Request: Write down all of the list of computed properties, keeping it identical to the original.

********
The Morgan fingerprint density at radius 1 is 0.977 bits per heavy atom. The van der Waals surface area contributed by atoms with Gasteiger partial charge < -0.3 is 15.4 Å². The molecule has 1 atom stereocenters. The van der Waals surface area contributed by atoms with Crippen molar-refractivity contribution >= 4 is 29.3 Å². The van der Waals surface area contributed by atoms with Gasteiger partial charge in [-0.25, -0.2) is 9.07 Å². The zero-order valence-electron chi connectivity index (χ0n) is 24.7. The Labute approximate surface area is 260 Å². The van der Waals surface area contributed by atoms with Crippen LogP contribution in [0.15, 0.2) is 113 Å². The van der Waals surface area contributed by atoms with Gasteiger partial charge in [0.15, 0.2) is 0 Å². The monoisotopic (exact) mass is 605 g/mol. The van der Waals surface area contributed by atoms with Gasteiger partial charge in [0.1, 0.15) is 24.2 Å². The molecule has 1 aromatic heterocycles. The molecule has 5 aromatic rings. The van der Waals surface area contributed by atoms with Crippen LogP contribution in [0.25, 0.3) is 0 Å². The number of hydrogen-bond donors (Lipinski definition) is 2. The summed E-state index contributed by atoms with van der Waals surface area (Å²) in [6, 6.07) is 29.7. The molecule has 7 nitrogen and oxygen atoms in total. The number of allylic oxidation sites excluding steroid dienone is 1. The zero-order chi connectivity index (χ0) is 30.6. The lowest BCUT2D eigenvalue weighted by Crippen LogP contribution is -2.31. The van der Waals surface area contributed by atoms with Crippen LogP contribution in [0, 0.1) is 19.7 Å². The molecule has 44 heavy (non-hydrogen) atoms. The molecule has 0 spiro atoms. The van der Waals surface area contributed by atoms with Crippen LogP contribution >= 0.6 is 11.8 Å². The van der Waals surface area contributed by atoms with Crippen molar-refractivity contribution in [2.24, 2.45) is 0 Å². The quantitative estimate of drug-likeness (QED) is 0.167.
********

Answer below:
The Morgan fingerprint density at radius 1 is 0.977 bits per heavy atom. The van der Waals surface area contributed by atoms with Gasteiger partial charge < -0.3 is 15.4 Å². The molecule has 1 atom stereocenters. The van der Waals surface area contributed by atoms with Crippen molar-refractivity contribution >= 4 is 29.3 Å². The van der Waals surface area contributed by atoms with Gasteiger partial charge in [-0.25, -0.2) is 9.07 Å². The zero-order valence-electron chi connectivity index (χ0n) is 24.7. The Labute approximate surface area is 260 Å². The van der Waals surface area contributed by atoms with Crippen LogP contribution in [0.15, 0.2) is 113 Å². The van der Waals surface area contributed by atoms with Gasteiger partial charge in [0.15, 0.2) is 0 Å². The monoisotopic (exact) mass is 605 g/mol. The van der Waals surface area contributed by atoms with Gasteiger partial charge in [0.1, 0.15) is 24.2 Å². The molecule has 1 aromatic heterocycles. The molecule has 5 aromatic rings. The van der Waals surface area contributed by atoms with Crippen LogP contribution in [0.25, 0.3) is 0 Å². The number of hydrogen-bond donors (Lipinski definition) is 2. The summed E-state index contributed by atoms with van der Waals surface area (Å²) in [6, 6.07) is 29.7. The molecule has 7 nitrogen and oxygen atoms in total. The number of allylic oxidation sites excluding steroid dienone is 1. The zero-order chi connectivity index (χ0) is 30.6. The lowest BCUT2D eigenvalue weighted by Crippen LogP contribution is -2.31. The van der Waals surface area contributed by atoms with Crippen LogP contribution in [0, 0.1) is 19.7 Å². The molecule has 44 heavy (non-hydrogen) atoms. The molecule has 0 spiro atoms. The van der Waals surface area contributed by atoms with Crippen LogP contribution >= 0.6 is 11.8 Å². The van der Waals surface area contributed by atoms with Crippen molar-refractivity contribution in [2.24, 2.45) is 0 Å². The quantitative estimate of drug-likeness (QED) is 0.167.